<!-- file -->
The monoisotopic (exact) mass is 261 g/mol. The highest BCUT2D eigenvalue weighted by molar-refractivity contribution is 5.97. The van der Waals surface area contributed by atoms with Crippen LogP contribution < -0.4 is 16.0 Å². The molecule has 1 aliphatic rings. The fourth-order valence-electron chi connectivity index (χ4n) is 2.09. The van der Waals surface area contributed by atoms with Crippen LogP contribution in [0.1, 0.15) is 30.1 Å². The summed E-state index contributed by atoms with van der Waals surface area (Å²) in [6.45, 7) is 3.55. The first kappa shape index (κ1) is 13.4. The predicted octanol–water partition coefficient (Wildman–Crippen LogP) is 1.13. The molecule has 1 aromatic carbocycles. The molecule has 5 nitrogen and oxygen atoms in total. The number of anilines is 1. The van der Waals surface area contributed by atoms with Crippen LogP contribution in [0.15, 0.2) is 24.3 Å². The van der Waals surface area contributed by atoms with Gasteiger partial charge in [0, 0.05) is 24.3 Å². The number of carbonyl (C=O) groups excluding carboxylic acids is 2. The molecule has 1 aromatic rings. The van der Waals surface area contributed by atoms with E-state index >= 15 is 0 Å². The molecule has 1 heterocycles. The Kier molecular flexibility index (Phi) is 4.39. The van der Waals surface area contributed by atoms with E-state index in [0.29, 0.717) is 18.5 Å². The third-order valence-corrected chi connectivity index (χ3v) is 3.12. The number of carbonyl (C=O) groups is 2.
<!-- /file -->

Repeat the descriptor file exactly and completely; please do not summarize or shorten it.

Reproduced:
The monoisotopic (exact) mass is 261 g/mol. The highest BCUT2D eigenvalue weighted by molar-refractivity contribution is 5.97. The van der Waals surface area contributed by atoms with Crippen LogP contribution < -0.4 is 16.0 Å². The molecule has 1 aliphatic rings. The fourth-order valence-electron chi connectivity index (χ4n) is 2.09. The van der Waals surface area contributed by atoms with Crippen LogP contribution in [0.1, 0.15) is 30.1 Å². The summed E-state index contributed by atoms with van der Waals surface area (Å²) in [6.45, 7) is 3.55. The first kappa shape index (κ1) is 13.4. The predicted octanol–water partition coefficient (Wildman–Crippen LogP) is 1.13. The molecule has 1 aromatic carbocycles. The molecule has 5 nitrogen and oxygen atoms in total. The number of anilines is 1. The van der Waals surface area contributed by atoms with Crippen LogP contribution in [0.15, 0.2) is 24.3 Å². The van der Waals surface area contributed by atoms with Gasteiger partial charge in [0, 0.05) is 24.3 Å². The number of carbonyl (C=O) groups excluding carboxylic acids is 2. The molecule has 1 aromatic rings. The van der Waals surface area contributed by atoms with E-state index >= 15 is 0 Å². The molecule has 1 heterocycles. The Kier molecular flexibility index (Phi) is 4.39. The van der Waals surface area contributed by atoms with E-state index in [0.29, 0.717) is 18.5 Å². The third-order valence-corrected chi connectivity index (χ3v) is 3.12. The number of carbonyl (C=O) groups is 2.